There was this fantastic spot for brunch in Toronto a few blocks from where I grew up. It landed a couple of blocks from uptown, where money flows like water. We lived nearby, partly due to luck and part circumstance. Either way, we were surrounded by more options than one really needs. And every time a place lay claim to being the “in” spot, a new one appeared and took the title with a flurry.
Oliver’s, if the story is correct, was started by a man who used to deliver quality food to local businesses at lunch and his food was such a hit that he decided to open up a restaurant in the same area. Lucky us. The one downside of growing up in an area where people are seen to be seen, are the lineups that form outside one of these new hot spots. Nobody stood a chance with the aroma drifting from the front windows, which were usually swung open during the spring and summer. Any passerby was stopped dead in his tracks as soon as the scent of fresh baked goods hit them.
Growing up I used to follow my parents whenever they went out for breakfast, brunch or lunch. This was one of the perks of being a kid. And when my parents said they were heading over to Oliver’s for breakfast, I was at the door and ready in a flash. This wasn’t the kind of breakfast I had at the local greasy spoon, this was elegance on a plate.
I remember the first time I slid into a booth and followed my mom’s order with, “I’ll have what she’s having.” It came out of my mouth fast and hard and for a moment I felt all grown up. The standard bacon and eggs, forever the heavyweight breakfast in my house, was about to be replaced. The “in” breakfast was about to have a new contender for the title.
The sauce was hypnotizing. The bacon crisp and salty and the eggs perfectly done. It was just the right combination of flavours all in one beautifully presented package. I probably ate it in record time and I could tell from my parents face that their brunch bill was about to be a bit more expensive each week. Another perk for the kid.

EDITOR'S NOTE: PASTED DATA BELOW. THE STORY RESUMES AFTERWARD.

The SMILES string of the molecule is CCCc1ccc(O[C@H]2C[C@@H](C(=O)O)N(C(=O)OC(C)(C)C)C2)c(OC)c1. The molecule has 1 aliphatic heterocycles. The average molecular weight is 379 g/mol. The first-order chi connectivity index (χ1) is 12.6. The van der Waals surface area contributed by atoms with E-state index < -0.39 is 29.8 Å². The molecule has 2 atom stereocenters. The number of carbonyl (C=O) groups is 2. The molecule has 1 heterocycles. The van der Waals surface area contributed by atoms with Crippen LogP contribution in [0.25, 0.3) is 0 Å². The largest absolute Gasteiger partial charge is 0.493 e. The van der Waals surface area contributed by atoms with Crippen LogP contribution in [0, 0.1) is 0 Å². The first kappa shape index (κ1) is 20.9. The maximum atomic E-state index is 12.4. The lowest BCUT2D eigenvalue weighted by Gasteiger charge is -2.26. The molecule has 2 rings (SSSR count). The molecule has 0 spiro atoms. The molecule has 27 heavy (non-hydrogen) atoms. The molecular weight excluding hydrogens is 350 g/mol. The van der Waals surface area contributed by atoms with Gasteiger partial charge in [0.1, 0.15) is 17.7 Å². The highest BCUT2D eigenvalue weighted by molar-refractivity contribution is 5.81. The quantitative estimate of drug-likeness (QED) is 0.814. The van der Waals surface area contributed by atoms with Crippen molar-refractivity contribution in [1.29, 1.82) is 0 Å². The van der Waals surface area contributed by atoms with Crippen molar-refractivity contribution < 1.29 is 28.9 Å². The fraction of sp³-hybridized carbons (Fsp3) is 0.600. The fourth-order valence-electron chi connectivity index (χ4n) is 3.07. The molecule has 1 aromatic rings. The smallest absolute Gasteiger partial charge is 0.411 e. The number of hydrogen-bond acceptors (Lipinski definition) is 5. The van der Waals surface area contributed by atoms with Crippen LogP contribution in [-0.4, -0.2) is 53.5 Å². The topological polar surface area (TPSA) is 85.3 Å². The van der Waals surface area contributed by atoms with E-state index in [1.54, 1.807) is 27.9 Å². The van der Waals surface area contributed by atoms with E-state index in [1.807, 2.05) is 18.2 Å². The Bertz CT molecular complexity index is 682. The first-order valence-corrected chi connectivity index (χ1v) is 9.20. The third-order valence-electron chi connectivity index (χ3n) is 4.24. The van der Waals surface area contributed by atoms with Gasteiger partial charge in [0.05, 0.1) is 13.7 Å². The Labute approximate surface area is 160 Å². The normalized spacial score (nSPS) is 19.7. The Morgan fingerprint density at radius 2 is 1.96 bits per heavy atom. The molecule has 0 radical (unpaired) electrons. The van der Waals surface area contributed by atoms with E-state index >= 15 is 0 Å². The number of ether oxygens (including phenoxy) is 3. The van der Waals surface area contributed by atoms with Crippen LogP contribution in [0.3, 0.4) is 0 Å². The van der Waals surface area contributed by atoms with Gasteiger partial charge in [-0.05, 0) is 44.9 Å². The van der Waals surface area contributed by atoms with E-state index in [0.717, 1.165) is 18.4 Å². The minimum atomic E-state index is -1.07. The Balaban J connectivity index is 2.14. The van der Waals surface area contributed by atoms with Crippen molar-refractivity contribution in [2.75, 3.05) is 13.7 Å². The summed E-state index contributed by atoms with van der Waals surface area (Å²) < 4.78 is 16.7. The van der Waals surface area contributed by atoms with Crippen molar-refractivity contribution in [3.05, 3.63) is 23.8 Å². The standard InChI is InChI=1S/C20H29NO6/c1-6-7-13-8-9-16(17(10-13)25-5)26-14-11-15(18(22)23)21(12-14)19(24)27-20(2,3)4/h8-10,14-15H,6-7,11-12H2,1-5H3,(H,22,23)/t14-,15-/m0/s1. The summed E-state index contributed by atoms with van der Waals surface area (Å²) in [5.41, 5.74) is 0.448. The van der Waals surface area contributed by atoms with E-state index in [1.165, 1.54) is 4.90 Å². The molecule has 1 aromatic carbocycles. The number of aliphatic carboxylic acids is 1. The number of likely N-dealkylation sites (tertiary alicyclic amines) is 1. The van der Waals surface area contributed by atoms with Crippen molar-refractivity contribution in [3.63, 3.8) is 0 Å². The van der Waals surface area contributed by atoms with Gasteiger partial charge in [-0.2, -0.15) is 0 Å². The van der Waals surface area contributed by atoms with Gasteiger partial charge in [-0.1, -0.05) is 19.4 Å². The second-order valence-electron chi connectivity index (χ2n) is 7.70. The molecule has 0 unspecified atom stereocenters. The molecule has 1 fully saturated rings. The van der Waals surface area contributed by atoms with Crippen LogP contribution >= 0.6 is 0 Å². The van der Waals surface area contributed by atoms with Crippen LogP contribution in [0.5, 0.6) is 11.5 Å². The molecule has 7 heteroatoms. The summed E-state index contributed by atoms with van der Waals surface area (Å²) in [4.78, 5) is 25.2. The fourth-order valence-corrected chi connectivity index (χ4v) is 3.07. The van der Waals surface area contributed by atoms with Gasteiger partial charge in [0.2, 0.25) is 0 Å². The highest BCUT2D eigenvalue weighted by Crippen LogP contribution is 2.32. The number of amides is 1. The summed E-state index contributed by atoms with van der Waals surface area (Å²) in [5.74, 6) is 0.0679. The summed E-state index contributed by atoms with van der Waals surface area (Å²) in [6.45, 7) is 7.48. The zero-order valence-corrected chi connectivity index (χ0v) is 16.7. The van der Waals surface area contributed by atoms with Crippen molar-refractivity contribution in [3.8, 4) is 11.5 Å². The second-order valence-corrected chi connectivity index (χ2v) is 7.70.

I must have ordered Eggs Benedict every time I followed my parents out for breakfast after that moment. And that has followed me long since that restaurant closed down. Eggs Benedict is sinfully good and one my most cherished ways to spend a weekend morning. I make it slightly different than the one I first tasted, but the feeling that sweeps up over me is the same every time.
From my kitchen to yours, happy eating!
Lemony Eggs Benedict with Arugula
- 2 large egg yolks
- 1 tbsp. lemon juice
- 1 tbsp. water
- kosher salt and cracked pepper
- 1/2 cup unsalted butter, melted
- small handful fresh arugula
- 4 thick slices of bacon, cut in half
- 2 English muffins, split in half
- 4 poached eggs
- Preheat oven to 425 degrees. Place the bacon on a parchment-lined baking sheet and cook for about 6 minutes a side, until slightly crispy. Transfer to paper towels to drain.
- Using a blender, make the hollandaise sauce first. Combine the egg yolks, water, lemon juice and a pinch of salt. In a small saucepan or microwave, melted the butter. Start up the blender and while it’s running, slowly add the butter through the vent at the top and continue to blend until the sauce is thick. Season to taste. Pour the sauce into a bowl and cover and set aside.
- Poach the eggs and keep them warm in hot water.
- Toast your English muffins and then place 2 halves on a plate. Top each with some fresh arugula, 4 bacon halves and a poached egg. Spoon a couple tablespoons of hollandaise sauce on each and serve.
- Serves 2.
My parents soon started calling this place home on Sunday mornings. The servers attire was standard black pants and white shirts and white aprons and the men had to wear a tie. Yet it never felt stuffy inside, no matter how hard some of the patrons tried. You know the type, loud as soon as they walk in and waving to people they probably didn’t even know.